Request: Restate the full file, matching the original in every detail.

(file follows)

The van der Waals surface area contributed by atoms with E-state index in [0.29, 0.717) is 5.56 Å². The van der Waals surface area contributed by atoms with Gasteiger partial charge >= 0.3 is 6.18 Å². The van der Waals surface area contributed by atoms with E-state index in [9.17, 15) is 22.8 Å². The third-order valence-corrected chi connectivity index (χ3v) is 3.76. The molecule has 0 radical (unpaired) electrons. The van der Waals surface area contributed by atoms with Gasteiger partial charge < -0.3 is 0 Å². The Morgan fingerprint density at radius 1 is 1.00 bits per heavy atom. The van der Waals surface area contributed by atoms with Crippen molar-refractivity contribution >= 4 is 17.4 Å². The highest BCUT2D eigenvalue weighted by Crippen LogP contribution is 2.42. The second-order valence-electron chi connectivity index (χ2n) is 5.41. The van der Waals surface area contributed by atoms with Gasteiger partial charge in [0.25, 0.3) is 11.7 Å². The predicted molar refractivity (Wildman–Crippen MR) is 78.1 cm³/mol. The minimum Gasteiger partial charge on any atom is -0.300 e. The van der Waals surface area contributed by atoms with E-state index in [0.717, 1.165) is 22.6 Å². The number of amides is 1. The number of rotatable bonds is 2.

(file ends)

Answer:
The van der Waals surface area contributed by atoms with E-state index in [0.29, 0.717) is 5.56 Å². The van der Waals surface area contributed by atoms with Gasteiger partial charge >= 0.3 is 6.18 Å². The van der Waals surface area contributed by atoms with E-state index in [9.17, 15) is 22.8 Å². The third-order valence-corrected chi connectivity index (χ3v) is 3.76. The molecule has 0 radical (unpaired) electrons. The van der Waals surface area contributed by atoms with Gasteiger partial charge < -0.3 is 0 Å². The Morgan fingerprint density at radius 1 is 1.00 bits per heavy atom. The van der Waals surface area contributed by atoms with Crippen molar-refractivity contribution >= 4 is 17.4 Å². The highest BCUT2D eigenvalue weighted by Crippen LogP contribution is 2.42. The second-order valence-electron chi connectivity index (χ2n) is 5.41. The van der Waals surface area contributed by atoms with Gasteiger partial charge in [0.25, 0.3) is 11.7 Å². The predicted molar refractivity (Wildman–Crippen MR) is 78.1 cm³/mol. The minimum Gasteiger partial charge on any atom is -0.300 e. The van der Waals surface area contributed by atoms with E-state index in [0.717, 1.165) is 22.6 Å². The number of amides is 1. The number of rotatable bonds is 2.